Congratulations to Rod Stewart. His daughter, Kimberly made him a grandfather for the first time Sunday (August 21) in Los Angeles when she gave birth to an 8 lb., 9 oz. baby girl named Delilah. The father has been confirmed as Benico del Toro (though the couple are no longer together). Both Rod and grandmother Alana (Rod's first wife) were present at the hospital.

Congratulations to Kiss guitarist Paul Stanley, whose wife, Erin gave birth to their third child-- daughter Emily-- Tuesday (August 9).

Deep Purple Founder and former keyboardist John Lord has told fans on his blog that he is suffering from an undisclosed form of cancer. The 70 year-old wrote, "...I am fighting cancer and therefore will be taking a break from performing while getting the treatment and cure. I shall of course be continuing to write music- in my world it just has to be part of the therapy."

Gregg Allman has cancelled dates from August 26 to September 15 to battle a respiratory illness. The 63 year-old plans to make up some of the concerts later.

Meat Loaf was unable to throw out the ceremonial first pitch at the Cincinnati Reds game Friday (July 29). He had been scheduled to represent a local cancer patient and the charity she founded. Mr. Loaf had ann asthma attack the night before while onstage in Pittsburgh the night before and passed out, recovering enough to continue the show ten minutes later but not enough to appear at the ballpark.Meat's asthma continued to bother him as he reportedly fainted )which Meat denies) after his performance at the New Jersey Balloon Festival Sunday (July 31) and had to be administered oxygen (which he confirms).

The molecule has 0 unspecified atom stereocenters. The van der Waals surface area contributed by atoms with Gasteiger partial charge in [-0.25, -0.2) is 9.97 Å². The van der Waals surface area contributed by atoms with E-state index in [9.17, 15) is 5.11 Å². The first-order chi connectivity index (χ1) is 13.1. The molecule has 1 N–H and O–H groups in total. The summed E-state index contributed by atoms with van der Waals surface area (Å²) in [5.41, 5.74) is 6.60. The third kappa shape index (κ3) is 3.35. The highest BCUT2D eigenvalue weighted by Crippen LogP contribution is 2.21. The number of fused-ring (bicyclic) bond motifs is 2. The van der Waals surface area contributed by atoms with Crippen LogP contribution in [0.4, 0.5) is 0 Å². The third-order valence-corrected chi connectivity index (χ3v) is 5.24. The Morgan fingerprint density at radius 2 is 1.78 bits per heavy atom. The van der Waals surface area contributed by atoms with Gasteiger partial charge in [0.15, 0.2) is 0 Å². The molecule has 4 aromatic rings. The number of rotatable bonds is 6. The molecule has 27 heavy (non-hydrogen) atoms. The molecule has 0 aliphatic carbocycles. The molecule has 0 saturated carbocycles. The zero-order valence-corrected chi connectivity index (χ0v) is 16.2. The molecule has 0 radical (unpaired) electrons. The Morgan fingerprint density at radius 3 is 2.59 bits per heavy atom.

The Doobie Brothers performed on the front lawn of Walter Reed Army Medical Hospital Wednesday (July 27) as part of the closing ceremonies for the facility. The concert was sponsored by the USO.

That Martin Scorsese documentary film on the life of George Harrison-- "Living In The Material World"-- will now debut on HBO. The cable channel will show the film initially in two parts on October 5 and 6.

A pre-recorded message woke up the astronauts aboard the space shuttle Atlantis Wednesday (July 13). First, Elton Johns recording of "Rocket Man: aired, followed by Elton himself saying, "Good morning, Atlantis, this is Elton John. We wish you much success on your mission. A huge thank you to all the men and women at NASA who worked on the shuttle for the last three decades." The song has been used four other times to wake shuttle astronauts but never before with Elton's voice.

Ethan BrowneJackson Browne' 37 year-old son, is in a California hospital with a broken vertebrae suffered in a July 4 auto crash in which his Mercedes flipped over three times. He is expected to remain there for several weeks.

River Road Entertainment announced Thursday that they have secured the rights to Brian Wilson's life and will be filming a movie about Brian. Oren Moverman is writing the screenplay for the film, described as, "an unconventional look at Wilson's unique musical process as well as his struggles with mental illness, and how he managed to persevere as an artist with the love and support of his wife Melinda."

Peter Frampton filed for divorce from his wife of 15 years Tuesday (June 21) in Los Angeles. The couple have been separated since New Years Eve. Peter is asking that physical custody of their 15 year-old daughter be given to his wife but that he be granted visitation rights. It was his third marriage.